AIDS 2006: Young people are key to world’s response

18 August , 2006  |
By Dan Thomas
NEW YORK, USA, 18 August 2006 – Young people must be included in the world’s response to HIV and AIDS, delegates to the XVI International AIDS Conference in Toronto, Canada were told as they wrapped up their biennial meeting.
“We are young, we are affected greatly and we can make a difference,” UNICEF youth reporter Kerrel McKay, a member of the Portland AIDS Committee in Jamaica, told the meeting. “We want to play our part with your help,” she added.
Ms. McKay, 20, whose father died of AIDS, helped UN Secretary-General Kofi Annan, UNAIDS Executive Director Peter Piot and UNICEF Executive Director Ann M Veneman launch the UNITE FOR CHILDREN UNITE AGAINST AIDS campaign at the United Nations in October 2005. In June, she was a keynote speaker at the International Conference on Childhood and AIDS in Paris.
Empowering girls and women
A team of UNICEF HIV/AIDS experts, led by Deputy Executive Director Rima Salah, joined more than 24,000 other delegates, including 1,000 youth delegates, at the conference in Toronto this week to share information and ensure that children and young people are part of the global AIDS agenda.
“I think we achieved our goal in reminding people that children really are the missing face of AIDS,” Ms. Salah said today. “It was also good to see our partners and other organizations talking about girls’ education and girls’ empowerment in the context of HIV/AIDS.”
In his closing keynote address, UN Special Envoy for AIDS in Africa and former UNICEF Deputy Executive Director Stephen Lewis also focused in the role of girls and women.
"I challenge you, my fellow delegates, to enter the fray of gender inequality,” he said. “There is no more honourable and productive calling. There is nothing of greater import in this world. All roads lead from women to social change, and that includes subduing the pandemic."
Ambassadors from India and China
On Thursday, UNICEF Goodwill Ambassadors from India and China – two of the countries most at risk from the threat of HIV and AIDS – called on the world to do more for children.
Sharmila Tagore, one of India’s most popular film stars, has been advocating on behalf of children affected by HIV/AIDS and playing a crucial role in helping promote greater openness and awareness about the disease in India and beyond. In a country that has an estimated 5.7 million people living with HIV/AIDS, according to UNAIDS figures, India’s young population is particularly vulnerable.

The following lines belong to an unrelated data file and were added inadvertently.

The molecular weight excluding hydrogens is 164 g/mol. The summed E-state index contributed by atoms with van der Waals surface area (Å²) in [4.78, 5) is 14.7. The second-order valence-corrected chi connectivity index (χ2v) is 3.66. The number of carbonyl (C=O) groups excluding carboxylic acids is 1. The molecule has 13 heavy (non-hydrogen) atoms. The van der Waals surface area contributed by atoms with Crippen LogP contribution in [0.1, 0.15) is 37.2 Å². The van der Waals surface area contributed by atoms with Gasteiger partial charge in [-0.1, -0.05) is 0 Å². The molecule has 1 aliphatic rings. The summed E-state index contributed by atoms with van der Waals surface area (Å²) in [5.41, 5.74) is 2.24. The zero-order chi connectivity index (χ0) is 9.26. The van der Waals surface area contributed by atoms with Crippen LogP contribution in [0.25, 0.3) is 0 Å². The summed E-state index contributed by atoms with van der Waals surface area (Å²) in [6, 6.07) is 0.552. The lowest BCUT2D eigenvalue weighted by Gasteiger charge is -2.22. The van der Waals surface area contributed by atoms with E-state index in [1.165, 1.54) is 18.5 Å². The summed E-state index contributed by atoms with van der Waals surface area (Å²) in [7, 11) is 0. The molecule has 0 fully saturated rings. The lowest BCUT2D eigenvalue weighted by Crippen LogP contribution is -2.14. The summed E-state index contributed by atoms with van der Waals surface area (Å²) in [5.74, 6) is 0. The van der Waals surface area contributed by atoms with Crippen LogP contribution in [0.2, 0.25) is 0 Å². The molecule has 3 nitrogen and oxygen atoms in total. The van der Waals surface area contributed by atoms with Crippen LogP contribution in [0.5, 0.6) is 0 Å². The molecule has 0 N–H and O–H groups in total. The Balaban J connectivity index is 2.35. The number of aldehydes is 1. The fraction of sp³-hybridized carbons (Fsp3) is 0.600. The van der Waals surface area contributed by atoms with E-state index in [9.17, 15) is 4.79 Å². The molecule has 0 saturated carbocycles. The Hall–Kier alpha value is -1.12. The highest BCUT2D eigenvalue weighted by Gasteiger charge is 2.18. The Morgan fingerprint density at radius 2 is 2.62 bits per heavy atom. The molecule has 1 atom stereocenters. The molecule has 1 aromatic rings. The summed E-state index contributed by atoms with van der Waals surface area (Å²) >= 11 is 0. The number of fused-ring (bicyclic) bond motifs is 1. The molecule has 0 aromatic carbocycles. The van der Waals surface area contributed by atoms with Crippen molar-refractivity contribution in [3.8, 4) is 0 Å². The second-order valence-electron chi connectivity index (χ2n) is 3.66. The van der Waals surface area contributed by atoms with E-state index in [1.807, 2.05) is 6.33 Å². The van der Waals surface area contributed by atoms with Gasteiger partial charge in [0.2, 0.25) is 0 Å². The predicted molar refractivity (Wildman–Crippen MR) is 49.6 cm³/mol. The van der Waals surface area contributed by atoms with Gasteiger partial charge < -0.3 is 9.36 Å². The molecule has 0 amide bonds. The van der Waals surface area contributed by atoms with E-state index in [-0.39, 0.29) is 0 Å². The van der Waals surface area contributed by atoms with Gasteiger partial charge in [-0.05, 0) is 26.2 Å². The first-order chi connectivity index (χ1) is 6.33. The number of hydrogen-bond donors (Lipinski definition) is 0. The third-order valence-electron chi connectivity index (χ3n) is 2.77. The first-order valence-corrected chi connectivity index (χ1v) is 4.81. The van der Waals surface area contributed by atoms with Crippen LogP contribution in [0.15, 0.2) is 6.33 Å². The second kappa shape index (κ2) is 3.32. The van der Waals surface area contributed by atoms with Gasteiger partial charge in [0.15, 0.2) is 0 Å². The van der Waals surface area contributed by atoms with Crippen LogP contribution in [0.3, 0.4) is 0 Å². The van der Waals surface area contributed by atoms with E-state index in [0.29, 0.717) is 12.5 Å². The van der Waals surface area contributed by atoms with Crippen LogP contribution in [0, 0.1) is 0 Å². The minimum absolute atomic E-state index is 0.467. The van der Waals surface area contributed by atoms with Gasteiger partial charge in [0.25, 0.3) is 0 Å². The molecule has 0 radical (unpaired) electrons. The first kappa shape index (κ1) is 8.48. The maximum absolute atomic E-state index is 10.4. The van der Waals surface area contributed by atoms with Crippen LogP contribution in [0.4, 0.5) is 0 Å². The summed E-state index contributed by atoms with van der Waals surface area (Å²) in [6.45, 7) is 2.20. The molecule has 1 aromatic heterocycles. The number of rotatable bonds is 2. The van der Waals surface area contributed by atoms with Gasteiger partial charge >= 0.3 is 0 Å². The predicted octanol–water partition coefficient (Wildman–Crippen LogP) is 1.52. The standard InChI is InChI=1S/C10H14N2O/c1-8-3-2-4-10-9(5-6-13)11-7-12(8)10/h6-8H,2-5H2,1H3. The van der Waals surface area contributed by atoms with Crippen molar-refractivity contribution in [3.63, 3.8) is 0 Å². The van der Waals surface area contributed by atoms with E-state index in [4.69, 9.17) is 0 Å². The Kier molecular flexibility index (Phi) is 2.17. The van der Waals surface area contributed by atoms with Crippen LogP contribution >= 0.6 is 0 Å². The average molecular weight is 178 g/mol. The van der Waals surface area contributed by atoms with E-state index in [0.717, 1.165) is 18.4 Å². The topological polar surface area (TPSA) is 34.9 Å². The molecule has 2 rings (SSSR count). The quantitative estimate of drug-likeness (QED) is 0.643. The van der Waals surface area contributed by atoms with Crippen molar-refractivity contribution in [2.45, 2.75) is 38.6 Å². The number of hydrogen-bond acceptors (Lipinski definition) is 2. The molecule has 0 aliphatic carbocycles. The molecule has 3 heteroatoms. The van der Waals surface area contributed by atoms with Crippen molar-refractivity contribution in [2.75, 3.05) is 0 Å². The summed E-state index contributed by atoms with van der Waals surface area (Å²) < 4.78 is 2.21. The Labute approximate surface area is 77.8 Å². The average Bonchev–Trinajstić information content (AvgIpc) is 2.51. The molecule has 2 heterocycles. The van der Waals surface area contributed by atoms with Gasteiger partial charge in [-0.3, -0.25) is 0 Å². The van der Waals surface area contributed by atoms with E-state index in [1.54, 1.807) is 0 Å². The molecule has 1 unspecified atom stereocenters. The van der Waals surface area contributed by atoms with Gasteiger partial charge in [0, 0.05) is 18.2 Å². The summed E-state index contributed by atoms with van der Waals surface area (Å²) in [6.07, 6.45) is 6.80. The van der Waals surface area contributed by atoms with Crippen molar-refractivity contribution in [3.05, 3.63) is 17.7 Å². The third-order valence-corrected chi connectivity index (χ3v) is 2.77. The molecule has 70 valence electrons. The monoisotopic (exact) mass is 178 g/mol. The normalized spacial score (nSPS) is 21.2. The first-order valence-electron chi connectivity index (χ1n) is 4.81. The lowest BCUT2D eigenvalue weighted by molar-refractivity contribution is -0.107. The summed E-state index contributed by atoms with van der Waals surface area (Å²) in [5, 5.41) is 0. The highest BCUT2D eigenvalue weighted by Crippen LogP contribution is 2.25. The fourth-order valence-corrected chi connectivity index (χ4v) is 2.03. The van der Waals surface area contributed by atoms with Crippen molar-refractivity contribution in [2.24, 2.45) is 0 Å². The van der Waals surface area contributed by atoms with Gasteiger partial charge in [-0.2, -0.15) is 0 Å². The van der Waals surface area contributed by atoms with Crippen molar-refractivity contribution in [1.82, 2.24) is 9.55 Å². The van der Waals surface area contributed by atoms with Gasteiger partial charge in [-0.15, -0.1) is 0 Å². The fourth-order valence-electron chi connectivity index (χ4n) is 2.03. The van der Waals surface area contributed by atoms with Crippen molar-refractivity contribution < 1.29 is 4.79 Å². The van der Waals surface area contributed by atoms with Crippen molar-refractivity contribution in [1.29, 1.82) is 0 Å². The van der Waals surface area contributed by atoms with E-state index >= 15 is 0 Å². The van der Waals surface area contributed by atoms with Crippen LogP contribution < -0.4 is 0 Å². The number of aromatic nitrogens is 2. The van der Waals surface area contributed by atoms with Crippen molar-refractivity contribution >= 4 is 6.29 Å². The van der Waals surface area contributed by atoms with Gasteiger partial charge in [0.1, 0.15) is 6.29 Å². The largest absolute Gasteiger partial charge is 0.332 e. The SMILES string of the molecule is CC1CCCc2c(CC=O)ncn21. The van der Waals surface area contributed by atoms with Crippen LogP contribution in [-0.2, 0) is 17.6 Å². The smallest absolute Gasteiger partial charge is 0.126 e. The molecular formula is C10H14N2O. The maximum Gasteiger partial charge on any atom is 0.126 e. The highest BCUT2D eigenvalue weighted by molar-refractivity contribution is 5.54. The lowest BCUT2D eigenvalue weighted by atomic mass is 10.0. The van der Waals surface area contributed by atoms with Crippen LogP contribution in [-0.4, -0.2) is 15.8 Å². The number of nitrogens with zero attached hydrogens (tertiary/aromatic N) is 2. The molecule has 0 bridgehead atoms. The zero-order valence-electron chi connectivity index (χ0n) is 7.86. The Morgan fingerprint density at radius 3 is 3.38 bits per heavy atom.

"I have children of my own and I naturally empathize with children and what affects them," Ms. Tagore said in an interview. "I really think we need to do something for the children affected by HIV/AIDS. I've worked in the field, in Uganda and India, and I've seen what's happened to children because of HIV."
Attention to children’s needs
Peng Liyuan, one of China’s most popular folk singers, talked about her role in a new TV campaign on children orphaned by AIDS.
She showed a group of conference delegates and reporters the video clips, which were produced by China AIDS Media Project in cooperation with China's Ministry of Health and UNICEF. The videos, which will be shown in Beijing's buses, trains and other public spaces, are part of the UNITE FOR CHILDREN UNITE AGAINST AIDS campaign.
"I feel strongly about HIV/AIDS and children because I'm a famous singer, a public figure, and I'm a female and a mother," she said. "I have the responsibility and the passion to help out and do whatever I can."
As delegates from more than 150 countries prepare to leave Toronto, UNICEF hopes the one message they will take home with them is that the fight against AIDS cannot be won without considering the needs of the group most affected by the pandemic. It is time to deliver for children and young people.